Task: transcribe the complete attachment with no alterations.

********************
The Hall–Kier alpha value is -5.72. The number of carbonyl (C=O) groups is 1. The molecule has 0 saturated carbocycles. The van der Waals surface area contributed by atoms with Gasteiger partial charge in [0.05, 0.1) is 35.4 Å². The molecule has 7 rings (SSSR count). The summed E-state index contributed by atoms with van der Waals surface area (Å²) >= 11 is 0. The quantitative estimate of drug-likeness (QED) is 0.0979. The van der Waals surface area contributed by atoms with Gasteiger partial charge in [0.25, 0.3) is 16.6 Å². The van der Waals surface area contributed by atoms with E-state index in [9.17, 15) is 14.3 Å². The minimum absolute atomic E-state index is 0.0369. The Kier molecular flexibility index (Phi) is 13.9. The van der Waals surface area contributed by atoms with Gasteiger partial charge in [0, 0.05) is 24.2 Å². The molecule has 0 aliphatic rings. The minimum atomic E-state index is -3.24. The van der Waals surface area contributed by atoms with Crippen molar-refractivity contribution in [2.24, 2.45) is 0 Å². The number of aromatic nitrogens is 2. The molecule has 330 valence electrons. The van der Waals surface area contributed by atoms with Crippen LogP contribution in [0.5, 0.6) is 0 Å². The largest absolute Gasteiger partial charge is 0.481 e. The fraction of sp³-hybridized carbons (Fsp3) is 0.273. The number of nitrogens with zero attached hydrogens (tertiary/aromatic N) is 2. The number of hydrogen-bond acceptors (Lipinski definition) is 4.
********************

The Hall–Kier alpha value is -5.72. The number of carbonyl (C=O) groups is 1. The molecule has 0 saturated carbocycles. The van der Waals surface area contributed by atoms with Gasteiger partial charge in [0.05, 0.1) is 35.4 Å². The molecule has 7 rings (SSSR count). The summed E-state index contributed by atoms with van der Waals surface area (Å²) >= 11 is 0. The quantitative estimate of drug-likeness (QED) is 0.0979. The van der Waals surface area contributed by atoms with Gasteiger partial charge in [0.25, 0.3) is 16.6 Å². The van der Waals surface area contributed by atoms with E-state index in [9.17, 15) is 14.3 Å². The minimum absolute atomic E-state index is 0.0369. The Kier molecular flexibility index (Phi) is 13.9. The van der Waals surface area contributed by atoms with Gasteiger partial charge in [0, 0.05) is 24.2 Å². The molecule has 0 aliphatic rings. The minimum atomic E-state index is -3.24. The van der Waals surface area contributed by atoms with Crippen molar-refractivity contribution in [2.24, 2.45) is 0 Å². The number of aromatic nitrogens is 2. The molecule has 330 valence electrons. The van der Waals surface area contributed by atoms with Crippen LogP contribution in [0.5, 0.6) is 0 Å². The largest absolute Gasteiger partial charge is 0.481 e. The fraction of sp³-hybridized carbons (Fsp3) is 0.273. The number of nitrogens with zero attached hydrogens (tertiary/aromatic N) is 2. The number of hydrogen-bond acceptors (Lipinski definition) is 4.